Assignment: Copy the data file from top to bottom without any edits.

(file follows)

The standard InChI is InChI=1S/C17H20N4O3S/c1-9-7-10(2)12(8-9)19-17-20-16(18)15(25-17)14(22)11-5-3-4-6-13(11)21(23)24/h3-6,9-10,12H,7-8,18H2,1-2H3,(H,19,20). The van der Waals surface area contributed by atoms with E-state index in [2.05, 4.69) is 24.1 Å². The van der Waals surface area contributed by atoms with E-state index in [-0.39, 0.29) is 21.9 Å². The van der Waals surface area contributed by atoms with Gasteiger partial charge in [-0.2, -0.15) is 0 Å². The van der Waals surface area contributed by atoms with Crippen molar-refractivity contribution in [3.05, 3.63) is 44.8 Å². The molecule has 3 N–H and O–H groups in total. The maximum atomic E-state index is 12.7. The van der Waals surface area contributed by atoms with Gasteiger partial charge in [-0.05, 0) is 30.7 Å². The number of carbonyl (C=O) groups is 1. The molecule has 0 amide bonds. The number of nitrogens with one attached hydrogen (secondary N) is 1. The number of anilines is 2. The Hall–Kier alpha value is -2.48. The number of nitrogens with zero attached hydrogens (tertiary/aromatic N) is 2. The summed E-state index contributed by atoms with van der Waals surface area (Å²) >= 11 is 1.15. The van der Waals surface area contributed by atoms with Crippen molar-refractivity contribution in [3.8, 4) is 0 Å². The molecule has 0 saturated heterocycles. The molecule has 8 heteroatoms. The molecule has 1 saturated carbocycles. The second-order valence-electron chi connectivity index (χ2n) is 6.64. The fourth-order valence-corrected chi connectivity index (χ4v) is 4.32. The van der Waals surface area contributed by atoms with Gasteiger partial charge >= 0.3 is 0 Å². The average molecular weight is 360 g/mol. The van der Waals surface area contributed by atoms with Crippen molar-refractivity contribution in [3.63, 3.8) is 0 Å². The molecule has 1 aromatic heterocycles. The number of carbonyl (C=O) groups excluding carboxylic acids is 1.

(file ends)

The standard InChI is InChI=1S/C17H20N4O3S/c1-9-7-10(2)12(8-9)19-17-20-16(18)15(25-17)14(22)11-5-3-4-6-13(11)21(23)24/h3-6,9-10,12H,7-8,18H2,1-2H3,(H,19,20). The van der Waals surface area contributed by atoms with E-state index in [2.05, 4.69) is 24.1 Å². The van der Waals surface area contributed by atoms with E-state index in [-0.39, 0.29) is 21.9 Å². The van der Waals surface area contributed by atoms with Gasteiger partial charge in [-0.2, -0.15) is 0 Å². The van der Waals surface area contributed by atoms with Crippen molar-refractivity contribution in [3.05, 3.63) is 44.8 Å². The molecule has 3 N–H and O–H groups in total. The maximum atomic E-state index is 12.7. The van der Waals surface area contributed by atoms with Gasteiger partial charge in [-0.05, 0) is 30.7 Å². The number of carbonyl (C=O) groups is 1. The molecule has 0 amide bonds. The number of nitrogens with one attached hydrogen (secondary N) is 1. The number of anilines is 2. The Hall–Kier alpha value is -2.48. The number of nitrogens with zero attached hydrogens (tertiary/aromatic N) is 2. The summed E-state index contributed by atoms with van der Waals surface area (Å²) >= 11 is 1.15. The van der Waals surface area contributed by atoms with Crippen molar-refractivity contribution in [3.8, 4) is 0 Å². The molecule has 0 saturated heterocycles. The molecule has 8 heteroatoms. The molecule has 1 saturated carbocycles. The second-order valence-electron chi connectivity index (χ2n) is 6.64. The fourth-order valence-corrected chi connectivity index (χ4v) is 4.32. The van der Waals surface area contributed by atoms with Gasteiger partial charge >= 0.3 is 0 Å². The average molecular weight is 360 g/mol. The van der Waals surface area contributed by atoms with Crippen molar-refractivity contribution in [3.63, 3.8) is 0 Å². The molecule has 1 aromatic heterocycles. The number of carbonyl (C=O) groups excluding carboxylic acids is 1.